Covert participant observations.. are they too sneaky ?

by Michael

Covert participant observations.. are they too sneaky ?

Participant observations are very interactive on the part of a researcher, as they fully immerse themselves into the activities that are being researched. However, the way in which the data is gathered from these experiments are ethically questionable, as the people being observed have not been previously asked whether or not they want to participate in the research. The data is greatly resourceful to psychology in to the understanding of human behaviour

This type of observation is generally used in situations where a researcher may possibly effect the participants’ actions by merely being there. This method is used in situations when an overt researcher cannot record the behaviour, such as in a gang environment. By observing the behaviour in a naturalistic setting, it allows researchers to note down true behaviour in the form of qualitative data. By the participants being unaware of the researcher, there are no experimenter effects and so the research has high ecological validity. So this type of research is invaluable as it gives an in depth view on certain social activity that could not be recorded in lab experiments, or those with overt researchers.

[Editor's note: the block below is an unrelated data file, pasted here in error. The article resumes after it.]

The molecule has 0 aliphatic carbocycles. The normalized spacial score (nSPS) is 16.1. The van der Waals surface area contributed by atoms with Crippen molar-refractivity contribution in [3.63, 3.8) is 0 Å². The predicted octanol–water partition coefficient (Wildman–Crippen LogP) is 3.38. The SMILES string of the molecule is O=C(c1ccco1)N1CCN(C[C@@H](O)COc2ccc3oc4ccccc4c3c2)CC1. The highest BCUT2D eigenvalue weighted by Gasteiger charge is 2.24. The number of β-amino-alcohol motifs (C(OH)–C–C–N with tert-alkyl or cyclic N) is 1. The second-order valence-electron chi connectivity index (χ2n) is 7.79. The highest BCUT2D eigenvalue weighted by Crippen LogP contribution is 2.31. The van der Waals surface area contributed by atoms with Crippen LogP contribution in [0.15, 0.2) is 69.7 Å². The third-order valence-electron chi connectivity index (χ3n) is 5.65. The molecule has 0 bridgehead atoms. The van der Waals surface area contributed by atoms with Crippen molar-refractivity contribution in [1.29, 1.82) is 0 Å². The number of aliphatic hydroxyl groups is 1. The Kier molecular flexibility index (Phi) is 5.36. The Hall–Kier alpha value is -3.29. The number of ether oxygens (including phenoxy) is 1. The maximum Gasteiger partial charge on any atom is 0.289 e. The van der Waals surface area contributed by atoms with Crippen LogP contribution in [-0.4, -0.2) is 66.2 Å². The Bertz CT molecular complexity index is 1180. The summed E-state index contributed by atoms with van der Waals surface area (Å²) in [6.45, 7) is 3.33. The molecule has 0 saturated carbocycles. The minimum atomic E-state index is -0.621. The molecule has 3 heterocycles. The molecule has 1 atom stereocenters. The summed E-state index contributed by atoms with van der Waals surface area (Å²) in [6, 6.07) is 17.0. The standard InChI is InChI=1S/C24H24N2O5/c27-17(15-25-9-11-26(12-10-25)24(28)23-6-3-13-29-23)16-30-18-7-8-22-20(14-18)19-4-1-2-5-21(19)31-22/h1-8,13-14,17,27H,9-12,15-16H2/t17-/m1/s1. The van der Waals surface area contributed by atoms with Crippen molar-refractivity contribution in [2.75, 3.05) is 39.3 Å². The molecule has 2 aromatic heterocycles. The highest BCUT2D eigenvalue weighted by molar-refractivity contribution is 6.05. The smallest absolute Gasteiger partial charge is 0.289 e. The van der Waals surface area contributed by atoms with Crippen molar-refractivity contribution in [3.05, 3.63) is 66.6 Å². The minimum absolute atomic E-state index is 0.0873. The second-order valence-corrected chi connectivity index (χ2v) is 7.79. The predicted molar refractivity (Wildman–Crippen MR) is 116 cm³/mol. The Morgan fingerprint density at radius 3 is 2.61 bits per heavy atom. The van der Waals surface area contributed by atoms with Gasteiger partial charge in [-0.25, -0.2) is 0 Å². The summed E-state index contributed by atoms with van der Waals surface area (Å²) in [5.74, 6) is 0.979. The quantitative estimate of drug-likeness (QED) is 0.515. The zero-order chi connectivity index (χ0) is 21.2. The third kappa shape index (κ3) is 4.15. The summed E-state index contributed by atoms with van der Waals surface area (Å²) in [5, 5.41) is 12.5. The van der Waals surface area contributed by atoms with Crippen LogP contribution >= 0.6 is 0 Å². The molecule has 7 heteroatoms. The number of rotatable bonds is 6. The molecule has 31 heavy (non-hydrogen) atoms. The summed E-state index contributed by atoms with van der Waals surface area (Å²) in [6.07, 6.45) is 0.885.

However, with this type of research there are some questions of ethics as well as other difficulties. Firstly, the main problem is the fact that the participants do not know they are taking part. Many would say that the research results are not to be used, as they have not been obtained through ethical methods. In addition to this, the method is also very time consuming and needs a lot of dedication from the researcher as it may also be dangerous for the researcher, depending on what they are observing.

So to conclude, this method of research is sneaky as the participants are not aware that they are taking part in a study and that their actions are being recorded and being analysed. However, the results that this method of research produce are greatly valuable, as the data collected shows a real world account of what happens in the experimental situation that is being studied. So I believe that this type of research is a great resource of information for psychology to examine human actions.

 

Reference:
Research Methods for behaviour, 3rd edition, Frederick J Gravetter, Lori-Ann B. Forzano.

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